Seriously, I would love to see other people’s answers to these questions, so be sure to let me know if you decide to answer this one!!

Shadows

001

 

by Robin McKinley

Published 2013

First off, Robin McKinley, what the heck are you doing publishing ANY book other than the next installment of Pegasus?!?!?!!?  (Sorry, I realize I rant about this pretty regularly, but I’m still sincerely frustrated that someone would purposely published HALF A BOOK in 2010 and then say that maybe she’ll get around to publishing the SECOND HALF in 2014?!?!!?)

Still, while I’m waiting, I figured I may as well check out whatever book it was that McKinley deemed more important than finishing Pegasus.  Shadows was a solid read.  While I didn’t love it as much as Spindle’s End or Beautyit was still a lot of fun.

Per usual, McKinley does an amazing job with world-building.  What I love about her books is how she rarely bothers to explain what the world is like.  As you read, more and more things fall into place, but it’s through casual reference more than actual explanation.   Some things she never does explain, leaving the reader to put his own interpretation on what is happening.  In this book, we have this sort of alternate universe where magic is a thing, but in New World (read: United States), magic has been outlawed, and, two generations back (from our heroine), everyone who could do magic (it’s a sort of instinctive, natural talent) had that gene removed from their being, so that magic-doers will no longer be born in the New World at all.  What our heroine (whose name I can’t remember… sorry, it’s been over a month since I actually read this book) discovers is that magic is perhaps not as eradicated as the government would like everyone to think.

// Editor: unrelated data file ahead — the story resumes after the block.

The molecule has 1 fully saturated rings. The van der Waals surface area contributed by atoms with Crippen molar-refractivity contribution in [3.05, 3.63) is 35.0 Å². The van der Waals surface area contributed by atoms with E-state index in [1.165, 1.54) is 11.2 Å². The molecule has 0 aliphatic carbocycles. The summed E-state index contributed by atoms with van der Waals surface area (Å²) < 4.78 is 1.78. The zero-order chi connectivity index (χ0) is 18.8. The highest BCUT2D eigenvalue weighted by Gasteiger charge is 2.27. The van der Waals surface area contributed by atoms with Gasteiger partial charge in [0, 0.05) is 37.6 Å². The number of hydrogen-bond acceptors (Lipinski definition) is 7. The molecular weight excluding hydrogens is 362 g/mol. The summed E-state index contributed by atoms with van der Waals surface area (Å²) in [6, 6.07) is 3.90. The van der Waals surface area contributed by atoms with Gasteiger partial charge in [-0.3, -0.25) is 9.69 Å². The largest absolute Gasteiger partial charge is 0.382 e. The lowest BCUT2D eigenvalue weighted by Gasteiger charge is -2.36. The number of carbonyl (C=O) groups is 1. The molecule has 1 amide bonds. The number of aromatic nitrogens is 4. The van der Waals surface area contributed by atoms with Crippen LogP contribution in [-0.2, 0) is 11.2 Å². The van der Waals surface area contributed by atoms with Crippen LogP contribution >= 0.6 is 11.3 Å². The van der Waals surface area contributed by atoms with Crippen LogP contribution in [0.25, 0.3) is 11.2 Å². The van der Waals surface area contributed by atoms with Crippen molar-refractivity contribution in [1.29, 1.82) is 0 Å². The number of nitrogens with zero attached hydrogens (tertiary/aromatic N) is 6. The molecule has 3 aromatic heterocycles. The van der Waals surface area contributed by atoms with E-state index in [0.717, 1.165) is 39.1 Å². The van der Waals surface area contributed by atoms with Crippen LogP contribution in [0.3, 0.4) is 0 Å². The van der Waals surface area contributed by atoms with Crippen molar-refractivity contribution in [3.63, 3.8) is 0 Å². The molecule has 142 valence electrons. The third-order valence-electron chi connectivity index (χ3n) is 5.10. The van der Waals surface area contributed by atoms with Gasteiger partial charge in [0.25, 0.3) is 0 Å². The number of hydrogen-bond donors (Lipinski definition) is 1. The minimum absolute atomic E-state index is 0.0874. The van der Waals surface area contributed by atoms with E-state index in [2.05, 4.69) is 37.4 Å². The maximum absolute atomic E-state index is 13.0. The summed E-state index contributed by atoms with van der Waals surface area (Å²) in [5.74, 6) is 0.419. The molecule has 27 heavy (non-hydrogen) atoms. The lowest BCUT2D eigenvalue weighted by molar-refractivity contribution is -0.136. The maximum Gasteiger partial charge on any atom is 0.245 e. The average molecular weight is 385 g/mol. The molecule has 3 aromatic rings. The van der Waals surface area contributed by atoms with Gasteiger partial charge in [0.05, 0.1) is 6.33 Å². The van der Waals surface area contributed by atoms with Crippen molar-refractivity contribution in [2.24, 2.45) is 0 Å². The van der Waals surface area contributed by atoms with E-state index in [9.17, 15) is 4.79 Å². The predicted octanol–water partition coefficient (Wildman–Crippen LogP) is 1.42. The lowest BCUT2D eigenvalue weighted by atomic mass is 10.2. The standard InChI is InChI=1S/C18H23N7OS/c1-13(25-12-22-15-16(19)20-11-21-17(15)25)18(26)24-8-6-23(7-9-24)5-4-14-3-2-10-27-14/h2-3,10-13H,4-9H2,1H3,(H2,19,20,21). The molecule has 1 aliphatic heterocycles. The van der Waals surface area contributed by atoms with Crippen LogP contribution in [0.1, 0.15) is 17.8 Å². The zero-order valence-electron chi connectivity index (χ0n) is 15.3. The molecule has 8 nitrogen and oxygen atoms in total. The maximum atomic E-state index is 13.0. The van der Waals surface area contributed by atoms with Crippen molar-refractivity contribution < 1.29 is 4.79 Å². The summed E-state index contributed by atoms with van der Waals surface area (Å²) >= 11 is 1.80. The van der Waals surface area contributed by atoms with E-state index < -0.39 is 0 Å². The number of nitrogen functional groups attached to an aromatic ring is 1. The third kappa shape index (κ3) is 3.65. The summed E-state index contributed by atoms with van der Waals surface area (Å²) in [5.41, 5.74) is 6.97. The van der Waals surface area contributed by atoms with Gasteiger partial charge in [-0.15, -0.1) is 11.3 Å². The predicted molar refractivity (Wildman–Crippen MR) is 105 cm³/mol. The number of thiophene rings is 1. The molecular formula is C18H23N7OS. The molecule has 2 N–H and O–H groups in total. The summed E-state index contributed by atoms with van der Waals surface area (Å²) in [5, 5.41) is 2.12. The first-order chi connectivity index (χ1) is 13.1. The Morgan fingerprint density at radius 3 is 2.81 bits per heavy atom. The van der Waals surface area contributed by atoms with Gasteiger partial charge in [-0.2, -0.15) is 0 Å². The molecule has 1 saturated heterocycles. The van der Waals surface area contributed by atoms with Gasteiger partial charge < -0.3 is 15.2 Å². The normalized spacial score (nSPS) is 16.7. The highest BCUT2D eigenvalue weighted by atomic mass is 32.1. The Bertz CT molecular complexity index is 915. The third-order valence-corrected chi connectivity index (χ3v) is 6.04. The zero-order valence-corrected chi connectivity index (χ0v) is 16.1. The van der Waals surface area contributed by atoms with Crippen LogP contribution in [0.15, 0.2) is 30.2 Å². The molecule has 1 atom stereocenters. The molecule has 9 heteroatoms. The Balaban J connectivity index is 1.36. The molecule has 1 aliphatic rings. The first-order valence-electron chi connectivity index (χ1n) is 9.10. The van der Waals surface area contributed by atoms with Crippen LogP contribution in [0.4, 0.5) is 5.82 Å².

While I’m not always a fan of first-person narrative, McKinley usually does a good job with that voice (Dragonhaven, for instance …  a book I’m planning to read again if my sister ever returns it HINT HINT), presenting a protagonist who is easy to relate to and isn’t stupidly obnoxious.  I DESPISE reading YA books in first person where the narrator is constantly swearing and thinking about nothing but sex.  I’m not actually interested in everything you’re thinking – I’m interested in the story you’re telling so please TELL IT.  McKinley strikes the balance of keeping her first-person narrator personable without dragging us down into every single emotion that flashes through her being.

Here’s the thing that gets me about McKinley: she basically never does sequels.  (Yet another reason that Pegasus was such a betrayal.)  But this book truly felt like the beginning of a trilogy or something.  The story finished strong and undisappointingly (new word for today), but at the end, it really felt as though she had pulled together a team that was going to be fighting the government, except we just have to imagine how that goes because she’s never going to tell us.  (I also think I read somewhere that she is really against people writing fanfiction about her characters, so there isn’t even that small comfort.)  Far more so than some of her fairy tale books, Shadows left me with a slight feeling of dissatisfaction, simply because I wanted to know what everyone was going to do next.  There were also some nagging unanswered questions about why the government was so against magic and that sort of thing as well.

Still, overall this was a book I had trouble putting down (obviously, since my main complaint is that there isn’t more of it!) and definitely enjoyed.  4/5.